Programming - - By James Edwards

The Best Way to Instantiate Ajax?

Ajax has been around for a while now, and its development practices are quite mature. Like most programmers, I’d settled on an instantiation pattern that looked basically like this:

function AjaxRequest()
{
   var request = null;
   
   if(typeof window.XMLHttpRequest != "undefined")
   {
      request = new XMLHttpRequest();
   }
   else if(typeof window.ActiveXObject != "undefined")
   {
      try
      {
         request = new ActiveXObject("Microsoft.XMLHTTP");
      }
      catch(err) { request = null; }
   }
   
   return request;
}

The code first tests for a native object, which most modern browsers use, then for an ActiveX implementation to support IE6. You’ll find code like this all over the internet.

(Some people test for multiple versions of XMLHTTP, to try to select the most-recent. In my view, it’s completely unnecessary to instantiate advanced versions of MSXML unless you specifically need their advanced features, but that’s beside the point for this post.)

Not so long ago, I was writing a development and testing tool called CSSUtilities — a JavaScript API which provides methods for querying CSS style sheets. I needed Ajax capability to load style sheets; but more specifically, it had to be able to work with local files as well as network files, something which modern browsers do support (though with variation — such requests generally return an HTTP status code of 0, and don’t provide any HTTP headers, which makes sense since they’re not really HTTP requests).

But it was while developing this capability that I discovered something unfortunate — the native XMLHttpRequest object available in IE8 does not work at all for local files. And just to make life harder, the object does successfully instantiate, but attempting to use it triggers a security error — "Access is denied".

This was particularly annoying, because it meant that I couldn’t use it for local files (and therefore, my tool would not work for people developing sites as local pages, which many do even though it’s not a very good way of working). But more frustrating still, it meant that the instantiation pattern had no opportunity to fallback to an ActiveX implementation, because the native object did instantiate, it just didn’t work.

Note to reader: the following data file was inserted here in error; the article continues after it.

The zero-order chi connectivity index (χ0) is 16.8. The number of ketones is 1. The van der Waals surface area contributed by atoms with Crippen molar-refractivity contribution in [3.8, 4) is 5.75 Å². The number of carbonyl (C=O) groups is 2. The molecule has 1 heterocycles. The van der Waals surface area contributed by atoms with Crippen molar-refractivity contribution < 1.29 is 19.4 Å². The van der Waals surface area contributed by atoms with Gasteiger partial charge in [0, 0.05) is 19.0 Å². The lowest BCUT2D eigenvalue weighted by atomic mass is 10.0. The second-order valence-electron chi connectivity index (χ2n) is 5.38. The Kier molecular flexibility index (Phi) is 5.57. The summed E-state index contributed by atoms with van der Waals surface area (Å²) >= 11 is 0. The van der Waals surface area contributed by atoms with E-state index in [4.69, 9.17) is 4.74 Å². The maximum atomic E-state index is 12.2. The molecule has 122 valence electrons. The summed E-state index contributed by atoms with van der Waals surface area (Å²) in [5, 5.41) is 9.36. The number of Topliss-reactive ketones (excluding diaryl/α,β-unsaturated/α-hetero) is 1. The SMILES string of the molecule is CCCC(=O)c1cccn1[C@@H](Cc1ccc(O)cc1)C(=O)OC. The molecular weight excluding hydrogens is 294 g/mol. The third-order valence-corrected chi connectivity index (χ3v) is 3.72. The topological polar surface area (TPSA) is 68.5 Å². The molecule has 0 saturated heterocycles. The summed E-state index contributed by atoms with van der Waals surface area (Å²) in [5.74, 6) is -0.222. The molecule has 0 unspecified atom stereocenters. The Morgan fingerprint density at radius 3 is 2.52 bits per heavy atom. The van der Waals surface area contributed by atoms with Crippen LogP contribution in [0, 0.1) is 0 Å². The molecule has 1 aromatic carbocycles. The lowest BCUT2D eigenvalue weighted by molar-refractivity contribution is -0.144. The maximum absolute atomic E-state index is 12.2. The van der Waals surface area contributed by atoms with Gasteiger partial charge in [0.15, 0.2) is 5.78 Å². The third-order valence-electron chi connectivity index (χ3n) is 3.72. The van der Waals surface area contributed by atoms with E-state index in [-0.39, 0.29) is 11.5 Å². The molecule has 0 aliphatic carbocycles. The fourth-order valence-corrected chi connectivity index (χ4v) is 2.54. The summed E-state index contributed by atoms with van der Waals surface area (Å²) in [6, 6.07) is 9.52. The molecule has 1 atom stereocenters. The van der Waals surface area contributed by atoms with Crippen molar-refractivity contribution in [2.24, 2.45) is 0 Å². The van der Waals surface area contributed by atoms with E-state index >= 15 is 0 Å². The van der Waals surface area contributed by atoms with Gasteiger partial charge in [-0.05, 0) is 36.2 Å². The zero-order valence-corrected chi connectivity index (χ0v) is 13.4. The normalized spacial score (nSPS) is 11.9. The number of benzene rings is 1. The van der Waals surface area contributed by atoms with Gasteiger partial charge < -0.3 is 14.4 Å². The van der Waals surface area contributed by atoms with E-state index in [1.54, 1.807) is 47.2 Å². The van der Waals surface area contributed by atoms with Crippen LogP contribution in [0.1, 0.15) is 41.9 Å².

My solution? Simple — instantiate ActiveX first. So if a version of IE is being used that supports both that and a native version, the ActiveX version is preferred; if local files are in use, the ActiveX version will work (if security settings permit it, which they do by default); if remote files are in use and native XHR is disabled, the ActiveX version will still work, or if ActiveX is disabled and native XHR is enabled, the native version will work. Ka’Plah!

function AjaxRequest()
{
   var request = null;
   
   if(typeof window.ActiveXObject != "undefined")
   {
      try
      {
         request = new ActiveXObject("Microsoft.XMLHTTP");
      }
      catch(err) { request = null; }
   }
   if(request === null && typeof window.XMLHttpRequest != "undefined")
   {
      try
      {
         request = new XMLHttpRequest();
      }
      catch(err) { request = null; }
   }
   
   return request;
}

Of course, if ActiveX is disabled and local files are in use, it won’t be possible to instantiate a request; but that was already the case, so we we’ve lost nothing.

The exception-handling around the first attempt is important — so failure can be logged and the reference nullified, then the next condition has an opportunity to run (specified as a second if, rather than else if, which wouldn’t get to run under those circumstances). The exception-handling around the second attempt is just-in-case, so there’s no chance of internal errors getting back to the user.

The point of all this is absolutely not to try and circumvent security or user control — users still have complete control over both native and ActiveX implementations (via Advanced Internet Options, and Security settings, respectively). The point is to give the user (who may also be a novice developer) the opportunity to allow code that they want to work, to work, when their browser options do not give them full control.

Ultimately, this pattern extends user control, and makes it easier for all concerned to give their work a streak-free shine!

So what do you think — have you reached a similar conclusion already, or can you envisage a situation where this pattern might create problems? Perhaps you’ve adopted your own patterns of use that are different from anything discussed here?

Thumbnail credit: nickwheeleroz

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